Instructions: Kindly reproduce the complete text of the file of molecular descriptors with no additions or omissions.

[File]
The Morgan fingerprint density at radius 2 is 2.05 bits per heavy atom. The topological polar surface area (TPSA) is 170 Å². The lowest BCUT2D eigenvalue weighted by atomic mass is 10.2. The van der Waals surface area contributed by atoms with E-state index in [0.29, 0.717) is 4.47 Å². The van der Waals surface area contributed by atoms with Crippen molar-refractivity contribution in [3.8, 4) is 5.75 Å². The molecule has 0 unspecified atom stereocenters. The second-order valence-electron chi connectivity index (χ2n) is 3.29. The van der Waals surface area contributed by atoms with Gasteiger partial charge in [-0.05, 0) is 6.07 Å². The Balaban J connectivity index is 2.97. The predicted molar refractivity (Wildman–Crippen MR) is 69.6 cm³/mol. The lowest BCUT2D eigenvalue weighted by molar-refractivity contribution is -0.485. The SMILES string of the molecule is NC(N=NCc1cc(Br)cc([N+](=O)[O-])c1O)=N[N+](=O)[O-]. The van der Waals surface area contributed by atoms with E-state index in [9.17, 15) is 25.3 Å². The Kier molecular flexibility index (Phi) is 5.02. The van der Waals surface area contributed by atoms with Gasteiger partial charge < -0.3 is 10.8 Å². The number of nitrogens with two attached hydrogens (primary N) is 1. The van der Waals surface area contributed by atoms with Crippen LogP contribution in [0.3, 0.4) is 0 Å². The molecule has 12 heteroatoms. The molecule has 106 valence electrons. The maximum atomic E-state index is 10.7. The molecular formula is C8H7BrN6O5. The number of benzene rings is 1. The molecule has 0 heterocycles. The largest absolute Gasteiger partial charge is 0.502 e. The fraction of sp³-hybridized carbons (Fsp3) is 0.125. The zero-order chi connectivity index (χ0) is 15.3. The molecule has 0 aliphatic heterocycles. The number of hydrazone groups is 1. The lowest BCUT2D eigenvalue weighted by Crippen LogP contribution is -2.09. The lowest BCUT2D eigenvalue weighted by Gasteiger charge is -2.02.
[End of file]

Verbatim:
The Morgan fingerprint density at radius 2 is 2.05 bits per heavy atom. The topological polar surface area (TPSA) is 170 Å². The lowest BCUT2D eigenvalue weighted by atomic mass is 10.2. The van der Waals surface area contributed by atoms with E-state index in [0.29, 0.717) is 4.47 Å². The van der Waals surface area contributed by atoms with Crippen molar-refractivity contribution in [3.8, 4) is 5.75 Å². The molecule has 0 unspecified atom stereocenters. The second-order valence-electron chi connectivity index (χ2n) is 3.29. The van der Waals surface area contributed by atoms with Gasteiger partial charge in [-0.05, 0) is 6.07 Å². The Balaban J connectivity index is 2.97. The predicted molar refractivity (Wildman–Crippen MR) is 69.6 cm³/mol. The lowest BCUT2D eigenvalue weighted by molar-refractivity contribution is -0.485. The SMILES string of the molecule is NC(N=NCc1cc(Br)cc([N+](=O)[O-])c1O)=N[N+](=O)[O-]. The van der Waals surface area contributed by atoms with E-state index in [9.17, 15) is 25.3 Å². The Kier molecular flexibility index (Phi) is 5.02. The van der Waals surface area contributed by atoms with Gasteiger partial charge < -0.3 is 10.8 Å². The number of nitrogens with two attached hydrogens (primary N) is 1. The van der Waals surface area contributed by atoms with Crippen LogP contribution in [0.3, 0.4) is 0 Å². The molecule has 12 heteroatoms. The molecule has 106 valence electrons. The maximum atomic E-state index is 10.7. The molecular formula is C8H7BrN6O5. The number of benzene rings is 1. The molecule has 0 heterocycles. The largest absolute Gasteiger partial charge is 0.502 e. The fraction of sp³-hybridized carbons (Fsp3) is 0.125. The zero-order chi connectivity index (χ0) is 15.3. The molecule has 0 aliphatic heterocycles. The number of hydrazone groups is 1. The lowest BCUT2D eigenvalue weighted by Crippen LogP contribution is -2.09. The lowest BCUT2D eigenvalue weighted by Gasteiger charge is -2.02.